High Scope Curriculum for Independent and Socially Responsive Children The challenges brought about by fast-paced industry require our children to be socially responsive. To be responsive, children should be trained to relate competently with others in their social environment…
General Description The High Scope curriculum was borne out of the goal of the Weikart research team to help children in disadvantaged societies succeed and have equal opportunities in the society. The team created the curriculum based on their research involving experimental and control groups. In their longitudinal study, children under the High Scope curriculum were found to excel higher than the children in the control group in terms of attaining higher education and employment. In his own words, Weikart describes the High Scope Curriculum as one that is ideal for preschool, elementary and high school. To date, High Scope is now being used in different settings, including private and public preschools, both half day and full day, child-care centers, home-based child care programs, special education, and intergenerational programs in both urban and rural settings in the U.S. and all over the world. According to Hohmann and Weikart (22), High Scope education is valid for groups of children from several different cultures. The main principle governing High Scope is Active Learning. Through Active Learning, students become an integral part of the program as they decide, choose, design and evaluate activities and learning materials they are offered. This principle relates closely with Existentialism because students are given the chance to choose the best resources for their own use. The cost for a High Scope school is not different from the regular school. What may be different are the materials being offered to children. Learning materials in High Scope schools should be designed in a way that challenges their critical/logical ability. Materials should also include natural things found in the school garden or at home, and in the community. Philosophical/Theoretical Basis The idea is to provide an “open framework” where students can grow and learn under the guidance of adults or their teachers. In this open framework, teachers should be open to ideas suggested by children. They are there to guide, appreciate, give importance to, and affirm plausible characteristics and behavior. Children are not limited to a single material or idea. Rather, they learn with multiple resources around them. Active children create their own ideas following Constructivism, through active experiences they have with people, other than their classmates. They do not learn from direct teaching or lecture but actively engage in achieving goals of the curriculum. They learn best through social interaction and exploration. Meanwhile, adult learners are likely to adapt to the demands of their environment as they are given the chance to actively interact and participate in varied learning environments. In the High Scope setting, children are asked at the beginning of the day to choose materials and activities to be used and accomplished throughout the day. Children are given aims to worked on, and as they do, they make intelligent choices by asking, reading, solving problems, interacting with others, and doing experiments or creative work. They also engage in role-playing, arts, and discussion to help them become responsive to their social environment. Goals to be Accomplished High Scope Curriculum seeks to give children a chance to actively learn using materials, human resources and learning environment provided to them. Active learning means utilizing their own ideas to facilitate learning. First, the goal is to let them ...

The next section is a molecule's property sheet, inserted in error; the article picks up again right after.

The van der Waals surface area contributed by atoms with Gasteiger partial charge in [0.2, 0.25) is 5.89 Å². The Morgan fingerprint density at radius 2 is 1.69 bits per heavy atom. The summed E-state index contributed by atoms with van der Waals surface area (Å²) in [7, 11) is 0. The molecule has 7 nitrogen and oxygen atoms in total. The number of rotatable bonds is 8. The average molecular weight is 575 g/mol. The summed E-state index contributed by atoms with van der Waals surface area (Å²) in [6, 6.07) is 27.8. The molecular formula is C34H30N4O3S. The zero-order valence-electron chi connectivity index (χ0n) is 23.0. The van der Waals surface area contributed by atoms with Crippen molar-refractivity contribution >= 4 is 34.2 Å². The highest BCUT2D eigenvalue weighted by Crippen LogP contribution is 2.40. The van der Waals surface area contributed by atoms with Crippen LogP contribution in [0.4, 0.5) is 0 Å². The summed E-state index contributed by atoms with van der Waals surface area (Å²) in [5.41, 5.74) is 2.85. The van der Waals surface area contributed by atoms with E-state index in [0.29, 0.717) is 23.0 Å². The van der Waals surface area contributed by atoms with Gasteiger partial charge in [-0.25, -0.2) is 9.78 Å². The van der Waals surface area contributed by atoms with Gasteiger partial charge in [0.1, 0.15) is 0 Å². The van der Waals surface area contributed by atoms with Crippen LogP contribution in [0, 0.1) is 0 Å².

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(“High Scope Curriculum for Independent and Socially Responsive Children Book Report/Review”, n.d.)
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(High Scope Curriculum for Independent and Socially Responsive Children Book Report/Review)
“High Scope Curriculum for Independent and Socially Responsive Children Book Report/Review”, n.d. https://studentshare.net/education/11955-curriculum-reviews.
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